I’m always moved by the death of an old soldier such as Dunkirk veteran William Brindley whose funeral was reported in weekend editions of The Sentinel.
It goes without saying that the passing of Bill represents a great loss to his family and friends.
Sadly his death also further erodes our links with a tumultuous period in this country’s history.
With the passing of each such individual then the risk of us losing perspective on what happened 70-odd years ago increases just a little.
You see, warfare has changed beyond all recognition in the last 40 years – both from the point of view of the combatants themselves and the public left mithering over them back at home.
I would argue it actually changed for us here in the UK back in 1982.
In a week or so we will be in reflective mood as we mark the 30th anniversary of the start of the Falklands Conflict.
It was all over in 74 days but the ‘war’ had a profound effect on the psyche of our nation.
For the first time, we didn’t have to just rely on national newspapers for updates on how ‘Our Boys’ (and girls) were doing.
Nightly television news bulletins beamed pictures into our living rooms and we viewed the horrors of war in full colour – albeit a heavily-edited version of the actual events.
We learned about the heroics of 2 Para and Lieutenant Colonel H. Jones’ at Goose Green.
We discussed the fall of St. Georgia, the battle for Mount Tumbledown and the strategic importance of the airfield at Port Stanley.
We marvelled at the Harrier Jump jet’s vertical take-off and landing (VTOL) ability and gave due respect to Prince Andrew for flying the Royal Navy’s Sea King helicopters into the danger zone.
We came to know that ‘the Argies’ had Skyhawk jets and French-made Exocet missiles. We watched the Sir Galahad burn. We watched HMS Sheffield sink.
The Falklands may have been almost 8,000 miles away and we may never have heard of them before April 1982 but for a couple of months that year we all lived and breathed the battle for those islands.
These days, thanks to the wonders of modern technology, any conflict anywhere in the world seems immediate, close and personal and we now take for granted up-to-the-minute television news updates.
Take, for instance, the reporting on the life or death clashes in Iraq or Afghanistan – which has been made so much easier thanks to the internet and satellite communications.
Wars and conflicts these days – while no less bloody or tragic – are better scrutinised, better explained and better understood.
What’s more, the advent of ‘smart bombs’ (or precision-guided munitions to give them their correct term), aerial drones (unmanned aerial vehicles) and more and more powerful and clinical weapons means that the art of warfare itself has changed radically. It’s simply no longer a case of who has the most troops, tanks and heavy artillery.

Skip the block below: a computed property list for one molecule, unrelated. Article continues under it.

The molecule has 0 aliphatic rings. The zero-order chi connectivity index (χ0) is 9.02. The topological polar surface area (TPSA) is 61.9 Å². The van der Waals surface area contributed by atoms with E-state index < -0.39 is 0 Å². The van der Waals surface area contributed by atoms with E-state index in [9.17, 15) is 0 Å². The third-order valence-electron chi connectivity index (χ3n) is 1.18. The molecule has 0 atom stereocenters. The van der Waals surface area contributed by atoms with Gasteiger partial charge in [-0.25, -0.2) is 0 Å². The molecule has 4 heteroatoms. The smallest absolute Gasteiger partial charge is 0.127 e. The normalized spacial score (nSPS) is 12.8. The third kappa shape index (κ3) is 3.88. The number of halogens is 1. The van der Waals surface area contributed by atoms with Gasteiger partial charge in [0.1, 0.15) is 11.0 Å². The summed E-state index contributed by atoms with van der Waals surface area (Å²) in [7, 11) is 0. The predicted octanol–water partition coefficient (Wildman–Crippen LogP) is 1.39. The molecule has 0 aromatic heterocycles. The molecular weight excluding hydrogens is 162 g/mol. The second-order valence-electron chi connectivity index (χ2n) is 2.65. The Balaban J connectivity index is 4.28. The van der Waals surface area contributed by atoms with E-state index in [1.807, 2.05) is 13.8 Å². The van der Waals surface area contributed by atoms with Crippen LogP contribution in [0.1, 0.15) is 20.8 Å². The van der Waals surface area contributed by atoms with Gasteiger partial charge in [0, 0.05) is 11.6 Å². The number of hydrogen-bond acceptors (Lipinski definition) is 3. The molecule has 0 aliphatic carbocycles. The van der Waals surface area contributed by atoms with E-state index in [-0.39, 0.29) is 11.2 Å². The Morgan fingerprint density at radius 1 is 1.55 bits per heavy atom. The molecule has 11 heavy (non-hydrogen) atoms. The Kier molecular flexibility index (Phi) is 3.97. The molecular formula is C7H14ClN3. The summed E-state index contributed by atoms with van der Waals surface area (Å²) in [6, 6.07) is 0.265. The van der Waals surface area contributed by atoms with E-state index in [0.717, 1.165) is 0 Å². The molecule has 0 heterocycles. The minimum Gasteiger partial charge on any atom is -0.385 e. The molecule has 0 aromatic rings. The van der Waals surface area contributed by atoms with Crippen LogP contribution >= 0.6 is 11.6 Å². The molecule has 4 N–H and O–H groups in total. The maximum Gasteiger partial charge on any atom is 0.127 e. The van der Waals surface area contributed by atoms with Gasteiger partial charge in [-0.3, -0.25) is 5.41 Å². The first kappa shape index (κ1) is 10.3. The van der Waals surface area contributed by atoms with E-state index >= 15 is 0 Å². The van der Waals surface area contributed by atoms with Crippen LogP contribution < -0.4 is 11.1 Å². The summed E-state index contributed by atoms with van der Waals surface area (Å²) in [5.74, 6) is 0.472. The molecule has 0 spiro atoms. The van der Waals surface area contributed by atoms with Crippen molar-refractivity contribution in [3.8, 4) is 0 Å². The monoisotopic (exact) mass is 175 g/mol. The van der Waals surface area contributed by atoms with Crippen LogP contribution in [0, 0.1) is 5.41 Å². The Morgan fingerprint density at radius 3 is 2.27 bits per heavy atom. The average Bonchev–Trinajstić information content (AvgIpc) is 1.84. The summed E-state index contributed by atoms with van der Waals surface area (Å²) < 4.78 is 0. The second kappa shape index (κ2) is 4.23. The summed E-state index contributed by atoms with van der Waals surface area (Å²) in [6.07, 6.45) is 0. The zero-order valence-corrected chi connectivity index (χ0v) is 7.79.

This certainly isn’t warfare as Bill Brindley and his mates in the North Staffordshire Regiment would recognise it.
Of the 1,000 men in the regiment who went to France with Bill only half of them returned. Let us stop for a second and just think about that: 500 men from just one regiment.
That’s more than the total number of deaths suffered by the UK thus far during operations in Afghanistan.
Our Bill lied about his age to get into the Army and signed up when he was just 17.
During the British Expeditionary Force’s evacuation from Dunkirk wounded Bill’s hospital ship was hit by a torpedo and sunk.
He was fished out of the water by a civilian in one of the many small boats which took part in the operation to rescue allied troops from Hitler’s encircling armies.
He then returned to the fray with the 8th Army – serving in North Africa, Italy, France and finally Germany.
This is Boy’s Own stuff – it really is. But the truth is, Bill’s story was fairly commonplace back then because it was a time of ordinary men and women doing extraordinary things.
These days the media analyses the minutiae of every tiny skirmish to the nth degree.
Just imagine what Sky News would have made of the Dunkirk evacuation – an event so momentous and powerful that we still refer to it to this day when referencing a never-say-die spirit.
Bill’s generation is special because they fought in a global war which threatened the sovereignty of our nation and shaped the very history of the world.
I dare say that never again will we see conflict on such a scale and with so much at stake for so many.
Bill and his comrades sailed and flew overseas not as global policemen but as genuine freedom fighters knowing that defeat meant their loved ones would suffer.
They were our last line of defence and their relatives and friends back in Blighty had absolutely no idea how the war would pan out or what fate would befall their husbands, sons, fathers and brothers.
Without the Bill Brindleys of this world who knows what Britain in 2012 would look like.
The Second World War generation may be dying off but we will remember them because we should remember them.
What’s more, it’s up to us left behind to instil in future generations the importance of the sacrifices they made and the debt we owe them.
Read my Personally Speaking columns every Tuesday in The Sentinel